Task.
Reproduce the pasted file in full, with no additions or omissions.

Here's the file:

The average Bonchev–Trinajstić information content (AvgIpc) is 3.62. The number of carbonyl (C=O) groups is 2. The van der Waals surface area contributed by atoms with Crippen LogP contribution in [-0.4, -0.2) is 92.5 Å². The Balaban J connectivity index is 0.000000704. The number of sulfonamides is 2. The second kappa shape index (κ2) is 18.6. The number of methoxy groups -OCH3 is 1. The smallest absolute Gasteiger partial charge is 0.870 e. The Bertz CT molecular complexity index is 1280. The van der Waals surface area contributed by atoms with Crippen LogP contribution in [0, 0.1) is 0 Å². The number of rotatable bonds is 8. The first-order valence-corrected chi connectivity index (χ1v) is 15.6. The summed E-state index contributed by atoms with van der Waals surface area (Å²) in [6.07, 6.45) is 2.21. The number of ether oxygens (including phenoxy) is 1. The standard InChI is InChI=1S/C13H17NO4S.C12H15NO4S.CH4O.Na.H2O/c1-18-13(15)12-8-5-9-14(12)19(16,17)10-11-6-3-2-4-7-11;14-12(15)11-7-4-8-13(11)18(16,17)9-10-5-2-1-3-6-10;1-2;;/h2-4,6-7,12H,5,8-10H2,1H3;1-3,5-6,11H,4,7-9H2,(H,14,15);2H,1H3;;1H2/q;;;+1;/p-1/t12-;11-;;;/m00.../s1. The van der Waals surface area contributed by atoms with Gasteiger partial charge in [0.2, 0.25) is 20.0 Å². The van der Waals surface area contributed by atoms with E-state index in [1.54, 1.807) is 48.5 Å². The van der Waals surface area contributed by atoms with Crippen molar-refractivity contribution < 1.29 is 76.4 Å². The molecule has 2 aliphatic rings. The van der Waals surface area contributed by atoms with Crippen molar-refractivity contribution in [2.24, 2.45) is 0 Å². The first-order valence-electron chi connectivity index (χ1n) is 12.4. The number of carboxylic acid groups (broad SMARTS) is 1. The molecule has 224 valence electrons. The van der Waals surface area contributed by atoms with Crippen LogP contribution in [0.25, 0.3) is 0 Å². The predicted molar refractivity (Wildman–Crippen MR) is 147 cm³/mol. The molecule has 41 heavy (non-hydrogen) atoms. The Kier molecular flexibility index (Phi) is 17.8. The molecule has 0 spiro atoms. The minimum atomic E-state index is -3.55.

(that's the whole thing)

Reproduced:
The average Bonchev–Trinajstić information content (AvgIpc) is 3.62. The number of carbonyl (C=O) groups is 2. The van der Waals surface area contributed by atoms with Crippen LogP contribution in [-0.4, -0.2) is 92.5 Å². The Balaban J connectivity index is 0.000000704. The number of sulfonamides is 2. The second kappa shape index (κ2) is 18.6. The number of methoxy groups -OCH3 is 1. The smallest absolute Gasteiger partial charge is 0.870 e. The Bertz CT molecular complexity index is 1280. The van der Waals surface area contributed by atoms with Crippen LogP contribution in [0, 0.1) is 0 Å². The number of rotatable bonds is 8. The first-order valence-corrected chi connectivity index (χ1v) is 15.6. The summed E-state index contributed by atoms with van der Waals surface area (Å²) in [6.07, 6.45) is 2.21. The number of ether oxygens (including phenoxy) is 1. The standard InChI is InChI=1S/C13H17NO4S.C12H15NO4S.CH4O.Na.H2O/c1-18-13(15)12-8-5-9-14(12)19(16,17)10-11-6-3-2-4-7-11;14-12(15)11-7-4-8-13(11)18(16,17)9-10-5-2-1-3-6-10;1-2;;/h2-4,6-7,12H,5,8-10H2,1H3;1-3,5-6,11H,4,7-9H2,(H,14,15);2H,1H3;;1H2/q;;;+1;/p-1/t12-;11-;;;/m00.../s1. The van der Waals surface area contributed by atoms with Gasteiger partial charge in [0.2, 0.25) is 20.0 Å². The van der Waals surface area contributed by atoms with E-state index in [1.54, 1.807) is 48.5 Å². The van der Waals surface area contributed by atoms with Crippen molar-refractivity contribution < 1.29 is 76.4 Å². The molecule has 2 aliphatic rings. The van der Waals surface area contributed by atoms with Crippen molar-refractivity contribution in [2.24, 2.45) is 0 Å². The first-order valence-electron chi connectivity index (χ1n) is 12.4. The number of carboxylic acid groups (broad SMARTS) is 1. The molecule has 224 valence electrons. The van der Waals surface area contributed by atoms with Crippen LogP contribution in [0.25, 0.3) is 0 Å². The predicted molar refractivity (Wildman–Crippen MR) is 147 cm³/mol. The molecule has 41 heavy (non-hydrogen) atoms. The Kier molecular flexibility index (Phi) is 17.8. The molecule has 0 spiro atoms. The minimum atomic E-state index is -3.55.